For Chinese artist Nan Qi, building his art perspective took him along a pathway dotted with Chinese and Western ideas and ideology.
When you ponder upon it, everything evolves from a single atom, building into a molecule, an entity, a thought, a community, a collaboration, a society, and beyond. Several single dots come together to represent larger perspectives that form a picture that fires the imagination and tells its own stories. Printing, essentially, is about aligning the cyan, magenta, yellow and black ink dots. The finer the dots, the more detailed the picture. For the contemporary Chinese artist Nan Qi, a single dot can be a spellbinding piece unto itself. An accidental discovery, a spilt drop of ink, mesmerised the artist who watched its absorption by the rice paper and hypnotically followed its spread. He studied dots intensely until he was able to control the progression to some extent. The term yundian dot technique as applied by Nan Qi’s minimalist approach to his art is intriguing at two obvious levels.
From afar, his images of Chairman Mao — already a cult hero of the pop art world — or horses in action, offer a sense of what the image is about, as we draw upon our own mental recollection of these scenarios to fill in the details.
Up close, the individuality of each spot making up the whole image offers another level of observation, which is almost akin to taking a journey into the soul of the painting. Though what it does for your soul depends on your feelings towards the subject matter. Clearly, commercialism and power are key areas that challenge Nan Qi’s creative pursuits; a social movement perhaps that pervades modern Chinese community that has leaped into wealth and opportunity. His recurring theme of “Authority, Sex and Money” has been constructed to challenge the established views of this powerful tripartite in today’s society; from large presentations of Chairman Mao to delicate interpretations of sexuality and the lure of the lucre as seen in three-dimensional renditions of the Chinese Yuan and the Visa credit card.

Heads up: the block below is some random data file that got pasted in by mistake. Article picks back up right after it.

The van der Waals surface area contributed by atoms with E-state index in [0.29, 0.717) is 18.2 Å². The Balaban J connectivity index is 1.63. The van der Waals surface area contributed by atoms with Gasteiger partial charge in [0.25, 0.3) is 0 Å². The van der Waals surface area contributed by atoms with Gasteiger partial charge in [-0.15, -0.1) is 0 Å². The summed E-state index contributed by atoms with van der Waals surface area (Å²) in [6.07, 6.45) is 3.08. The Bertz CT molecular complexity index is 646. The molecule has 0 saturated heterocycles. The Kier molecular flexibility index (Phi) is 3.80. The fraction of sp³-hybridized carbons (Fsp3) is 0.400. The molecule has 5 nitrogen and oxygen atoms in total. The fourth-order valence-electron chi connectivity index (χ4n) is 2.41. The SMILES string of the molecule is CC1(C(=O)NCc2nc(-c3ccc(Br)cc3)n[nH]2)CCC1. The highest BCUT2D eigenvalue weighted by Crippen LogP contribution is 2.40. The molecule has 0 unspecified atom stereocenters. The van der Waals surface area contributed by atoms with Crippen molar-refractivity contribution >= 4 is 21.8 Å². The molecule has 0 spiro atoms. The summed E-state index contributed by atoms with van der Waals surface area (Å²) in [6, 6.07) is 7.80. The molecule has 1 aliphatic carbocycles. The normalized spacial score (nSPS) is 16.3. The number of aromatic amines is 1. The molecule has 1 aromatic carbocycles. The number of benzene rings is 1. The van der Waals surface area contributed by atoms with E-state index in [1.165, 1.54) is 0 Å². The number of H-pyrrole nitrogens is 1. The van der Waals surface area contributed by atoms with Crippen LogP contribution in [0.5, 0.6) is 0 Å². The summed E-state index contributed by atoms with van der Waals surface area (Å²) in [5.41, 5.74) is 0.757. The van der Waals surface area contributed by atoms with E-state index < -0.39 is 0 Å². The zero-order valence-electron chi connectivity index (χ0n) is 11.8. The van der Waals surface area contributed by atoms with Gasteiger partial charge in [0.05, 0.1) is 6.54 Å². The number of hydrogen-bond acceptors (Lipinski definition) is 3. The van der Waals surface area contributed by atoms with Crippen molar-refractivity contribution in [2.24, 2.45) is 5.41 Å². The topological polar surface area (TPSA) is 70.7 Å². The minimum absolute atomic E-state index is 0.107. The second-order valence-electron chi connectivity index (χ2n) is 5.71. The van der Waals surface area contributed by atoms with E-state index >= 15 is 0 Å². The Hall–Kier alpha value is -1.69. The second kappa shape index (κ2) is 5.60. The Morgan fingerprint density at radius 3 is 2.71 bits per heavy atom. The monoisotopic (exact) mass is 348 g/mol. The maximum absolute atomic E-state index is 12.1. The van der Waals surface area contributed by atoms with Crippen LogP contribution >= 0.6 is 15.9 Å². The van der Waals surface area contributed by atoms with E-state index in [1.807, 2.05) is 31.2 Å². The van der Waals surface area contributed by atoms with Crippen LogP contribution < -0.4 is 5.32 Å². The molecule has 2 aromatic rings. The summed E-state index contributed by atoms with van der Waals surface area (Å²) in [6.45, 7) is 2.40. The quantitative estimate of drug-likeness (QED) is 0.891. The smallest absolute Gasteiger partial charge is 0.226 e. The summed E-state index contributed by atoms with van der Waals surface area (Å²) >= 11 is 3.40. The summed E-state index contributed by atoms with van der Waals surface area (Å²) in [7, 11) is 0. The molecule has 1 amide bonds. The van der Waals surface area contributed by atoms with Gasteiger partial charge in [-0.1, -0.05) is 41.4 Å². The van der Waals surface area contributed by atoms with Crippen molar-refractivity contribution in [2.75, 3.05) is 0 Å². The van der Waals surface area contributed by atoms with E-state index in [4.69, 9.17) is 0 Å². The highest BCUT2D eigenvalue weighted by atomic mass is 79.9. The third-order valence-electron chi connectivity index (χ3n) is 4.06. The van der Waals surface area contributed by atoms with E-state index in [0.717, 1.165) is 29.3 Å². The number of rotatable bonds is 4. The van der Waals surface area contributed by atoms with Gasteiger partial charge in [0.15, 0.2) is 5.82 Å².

“I’ve been working many years on this theme,” Nan Qi explains in Mandarin. “I want to engage the audience, but in a different way. I want the viewer/collector to interpret it as they see it in my art.” The collectors are in ready supply, with his paintings fetching anything upwards of $5,000 to six-figure sums, and finding homes in China and the West.
Dots Of Authority
Growing up during the Cultural Revolution, Nan Qi lived the life of the common man; deprived of many things while building up resolve and resistance. “The tough experiences solidified my commitment to my art.” While these experiences formed his core, they do not dominate it. “It’s in the past. Today’s China has complete freedom,” he states, flatly, about the role of authority in China. With sex, his expressions are ever more subtle.
“Traditionally, artists express sex quite explicitly. I paint a pink dot and leave it to you to interpret it,” he says, adding with a mischievous twinkle in his eye: “Is it a flower blossoming, a blood stain or something else…?”
As the viewer peers intently for clues, he or she is being drawn into the web that Nan Qi has cleverly spun for more than three decades around a traditional Chinese art form of shui mo, or ink wash painting, that he has embellished by dipping into the inkpot of the Western world.
He offers no personal views other than what’s framed up, preferring to spark new thinking towards prevailing attitudes about current issues.
“I am not a catalyst in the sense of being a political figure. The art is more important as a catalyst…for critical thinking. If the viewer appreciates this, then I have succeeded.”
At a commercial level, success is evident. In 2012, Nan Qi shipped several pieces of his art, largely to those aged between 40 and 60 who are knowledgeable about Chinese culture, and to an emerging group of collectors exposed to Western education or business attitudes. He built up a strong following in Hong Kong, where he lived for 10 years, where many Westerners bought his art, intrigued by this Chinese artist’s perspective that infused Western pop art sensibilities into an accessible Oriental setting.
The gains from his painting were heavily reinvested into his Beijing atelier, which sits on 2,000sqm of land. Here, in relative comfort, he dotes on his dots. “It takes anything from a week to a month to complete a painting,” Nan Qi explains. The colours he works with are symbolic: Red and pink are auspicious for the Chinese and sexual; shades of grey reflect life; green refers to wealth, flora, fauna, in stark contrast to the pall of smog that hangs over Beijing through most of the year. Perhaps because of that constant grey, Nan Qi finds he is able to focus on the minutiae, undistracted and able to coax out the beauty and character in every dot of life.